It's March and industrial designer Kenneth Grange seems to be in a buoyant mood as he opens the teak door to his home in Hampstead in north London. His home -- parquet floors, Anglepoise lamps, Eames Lounge chair and ottoman, pendulum wall clocks amassed over the years -- is elegant and simple, where nothing is too flashy and everything is thoughtfully considered. As with his designs, such as London's black cabs, Parker pens, Kenwood mixers and Kodak cameras, there's always been a solid sense of function in such iconic and beautifully designed everyday objects. "The functional aspect of any project comes very high on my priority list," he says. I think really working out the construction and the function; they're the difficult bits of a new design."
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At 82, Grange -- who with a boyish grin introduces himself: "The name's Grange, Kenneth Grange" -- looks much younger than his years and is incredibly tireless. To this day, he works as hard as ever, teaching at the Royal College of Art where he is a visiting professor, in addition to designing for Anglepoise, Hitch Mylius and working on personal projects, including a new medical device spawned by his recent experience of having both knees replaced with metal implants. "They give me hell at the airport going through security," he quips. Grange, tenacious as he seems, is modest, warm and very funny, entertaining me with anecdotes about the merits of getting older as he skilfully assembles a couple of Anglepoise lamps he's designed.
During his impressive 50-year career, Grange has designed pretty much everything imaginable -- from trains to toothbrushes. Last year, the Design Museum surveyed his life's work with a retrospective entitled "Kenneth Grange, Making Britain Modern." Of all his designs, the InterCity 125 trains, the high speed trains which travel from London to the Midlands and the West Country, remain his favourite. "When I designed that train, everything about the railways was terribly old fashioned, really like 100 years old. There were cast iron wheels on trucks, it was noisy and the platforms were black asphalt. Everything looked dirty even if it wasn't dirty. And so my train suddenly came into this environment, this scene, and it was quite a departure. I think it had a definite benefit for the people who worked at the railways as much as it did for the travelling public."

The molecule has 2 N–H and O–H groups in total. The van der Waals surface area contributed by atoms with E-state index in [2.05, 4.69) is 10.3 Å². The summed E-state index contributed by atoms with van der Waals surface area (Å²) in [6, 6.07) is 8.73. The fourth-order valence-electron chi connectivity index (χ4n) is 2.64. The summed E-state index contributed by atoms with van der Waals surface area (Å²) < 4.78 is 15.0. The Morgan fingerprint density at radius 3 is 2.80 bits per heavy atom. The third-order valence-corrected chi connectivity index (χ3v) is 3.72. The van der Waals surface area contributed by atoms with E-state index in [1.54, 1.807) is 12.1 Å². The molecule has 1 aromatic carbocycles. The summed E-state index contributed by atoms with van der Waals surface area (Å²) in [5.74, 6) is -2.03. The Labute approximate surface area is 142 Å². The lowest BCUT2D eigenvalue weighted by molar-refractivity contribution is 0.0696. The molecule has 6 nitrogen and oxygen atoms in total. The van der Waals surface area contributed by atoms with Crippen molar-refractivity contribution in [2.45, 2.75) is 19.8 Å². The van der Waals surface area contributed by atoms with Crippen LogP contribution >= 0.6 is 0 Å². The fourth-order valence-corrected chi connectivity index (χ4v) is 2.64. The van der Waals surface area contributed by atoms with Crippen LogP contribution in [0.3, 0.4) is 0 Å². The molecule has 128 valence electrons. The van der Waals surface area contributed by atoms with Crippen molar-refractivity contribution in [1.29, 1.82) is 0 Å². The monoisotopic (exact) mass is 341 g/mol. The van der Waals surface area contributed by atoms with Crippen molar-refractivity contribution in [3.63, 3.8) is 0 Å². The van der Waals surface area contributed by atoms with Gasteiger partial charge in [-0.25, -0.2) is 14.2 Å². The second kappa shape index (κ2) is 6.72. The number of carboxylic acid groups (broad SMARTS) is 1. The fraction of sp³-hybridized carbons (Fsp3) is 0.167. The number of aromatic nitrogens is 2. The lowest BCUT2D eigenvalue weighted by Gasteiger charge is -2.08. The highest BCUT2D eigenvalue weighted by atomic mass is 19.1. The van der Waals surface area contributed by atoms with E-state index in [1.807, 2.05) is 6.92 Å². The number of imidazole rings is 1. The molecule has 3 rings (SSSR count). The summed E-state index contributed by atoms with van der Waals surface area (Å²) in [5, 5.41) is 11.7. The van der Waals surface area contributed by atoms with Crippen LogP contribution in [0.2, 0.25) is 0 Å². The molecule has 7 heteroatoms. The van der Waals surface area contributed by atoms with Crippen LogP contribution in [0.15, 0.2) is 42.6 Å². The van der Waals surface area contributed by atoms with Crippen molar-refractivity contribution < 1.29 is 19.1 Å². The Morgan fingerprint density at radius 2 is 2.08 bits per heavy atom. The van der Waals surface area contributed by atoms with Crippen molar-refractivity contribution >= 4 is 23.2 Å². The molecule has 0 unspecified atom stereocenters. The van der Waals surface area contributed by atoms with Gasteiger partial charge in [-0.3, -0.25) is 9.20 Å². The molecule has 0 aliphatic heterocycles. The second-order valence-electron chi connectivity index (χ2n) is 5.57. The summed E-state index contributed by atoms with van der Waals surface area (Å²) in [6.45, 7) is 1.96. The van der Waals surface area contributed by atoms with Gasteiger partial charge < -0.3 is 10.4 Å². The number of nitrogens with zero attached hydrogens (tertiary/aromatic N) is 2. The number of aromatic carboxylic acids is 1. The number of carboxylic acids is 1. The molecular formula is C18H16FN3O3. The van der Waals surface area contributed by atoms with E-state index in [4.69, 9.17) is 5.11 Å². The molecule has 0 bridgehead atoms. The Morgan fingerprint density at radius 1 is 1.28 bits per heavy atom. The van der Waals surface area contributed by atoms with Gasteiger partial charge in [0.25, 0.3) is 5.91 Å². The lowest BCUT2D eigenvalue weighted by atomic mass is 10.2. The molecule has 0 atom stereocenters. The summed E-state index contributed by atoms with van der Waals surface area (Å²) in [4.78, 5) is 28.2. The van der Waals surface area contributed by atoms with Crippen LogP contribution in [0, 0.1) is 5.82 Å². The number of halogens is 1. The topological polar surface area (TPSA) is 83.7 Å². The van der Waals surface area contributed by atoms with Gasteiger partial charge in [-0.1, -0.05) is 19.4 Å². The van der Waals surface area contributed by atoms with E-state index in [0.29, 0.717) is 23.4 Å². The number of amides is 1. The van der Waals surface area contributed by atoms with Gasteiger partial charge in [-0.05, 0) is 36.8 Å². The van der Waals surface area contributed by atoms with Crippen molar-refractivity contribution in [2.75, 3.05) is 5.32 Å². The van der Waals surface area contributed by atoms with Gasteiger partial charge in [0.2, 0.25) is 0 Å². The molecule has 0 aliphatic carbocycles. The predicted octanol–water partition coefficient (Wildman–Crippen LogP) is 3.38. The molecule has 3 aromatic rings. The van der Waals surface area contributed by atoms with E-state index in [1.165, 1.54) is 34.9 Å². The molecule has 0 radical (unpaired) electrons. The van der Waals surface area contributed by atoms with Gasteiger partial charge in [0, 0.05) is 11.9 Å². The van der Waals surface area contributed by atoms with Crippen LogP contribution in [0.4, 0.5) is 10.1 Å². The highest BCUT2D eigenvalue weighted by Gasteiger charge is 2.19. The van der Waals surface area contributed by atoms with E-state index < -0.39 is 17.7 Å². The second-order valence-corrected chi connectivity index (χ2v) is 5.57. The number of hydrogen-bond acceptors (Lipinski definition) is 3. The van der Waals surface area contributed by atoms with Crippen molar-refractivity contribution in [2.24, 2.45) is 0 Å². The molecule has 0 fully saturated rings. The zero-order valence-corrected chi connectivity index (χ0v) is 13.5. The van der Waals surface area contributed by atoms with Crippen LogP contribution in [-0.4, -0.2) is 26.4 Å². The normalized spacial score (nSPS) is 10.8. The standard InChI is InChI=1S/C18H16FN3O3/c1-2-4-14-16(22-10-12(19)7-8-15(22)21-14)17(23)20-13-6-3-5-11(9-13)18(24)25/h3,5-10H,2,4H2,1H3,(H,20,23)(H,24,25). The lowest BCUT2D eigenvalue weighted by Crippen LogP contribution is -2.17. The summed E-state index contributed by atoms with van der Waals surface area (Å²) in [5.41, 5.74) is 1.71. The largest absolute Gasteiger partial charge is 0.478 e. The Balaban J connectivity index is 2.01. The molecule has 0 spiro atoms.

Grange's hefty contribution to British design is unquestioned and this month, the world's largest museum of decorative arts and design confirms this by featuring his work in their latest exhibition, "British Design 1948-2012: Innovation in the Modern Age," which opens on 31st March at the Victoria and Albert Museum.
Could it be that Grange has accomplished his life's ambitions? Is it possible that there's something he has yet to design? "I wouldn't mind designing a bus," he offers. "I know that Thomas Heatherwick has just designed a terrific bus so my bus wouldn't be the same sort of bus as his. But I would quite like to design one of those tourist buses. People who buy those buses, the tour operators are not surprised if it's a terrific looking thing so they wouldn't have conservative prejudice about what such a thing should look like. So I would approach it in a pragmatic way in terms of function, and hopefully make it a much more agreeable vehicle in which to travel. I think there's got to be room for Grange to have a go at that."
Should he decide to eventually design this tourist bus, it should -- like many of his work from the Adshel bus shelter to the UK's first parking meter -- stand the test of time. He attributes his success and the longevity of his designs to good old-fashioned hard work and to the people who've helped him along the way. "I think I've been very lucky in my life. I've been lucky to the extent that I've been befriended by honourable, ethical and knowledgeable people. I don't think I came to this business with high expectations in terms of what sort of fancy life I would lead. I came to it because I enjoyed the opportunity to do this. That is the most important thing. It gets you off to a good start because you then meet people who see you and see in you somebody who is ambitious but doesn't think the world is their oyster."
The ever modest Grange admits that even after all these years as a successful designer, he is still always apprehensive about whether he is going to be successful with a project. "I work hard and still, to this day, I go into everything with a considerable level of concern about whether I'm doing the right thing or not."
Years of experience have made the designer much wiser and he doesn’t hesitate to share what life has taught him so far. “Never be satisfied. I think you have to be continuously on the edge of being dissatisfied. There are not many things that cannot be improved and to be frank, as you get older you care less about what people think about you, so you are allowed to say your mind much more frequently. I am inclined to talk to anybody who cares to listen. So you have fewer inhibitions, therefore you can talk more freely and truly look at things objectively. For someone who has designed pretty much every conceivable object, he gives future designers hope: “There is still plenty of work for a designer; one just has to be dissatisfied.”
British Design 1948-2012: Innovation in the Modern Age runs from 31 March to 21 August at the V&A, London SW7 (+44 (0)20 7942 2000)
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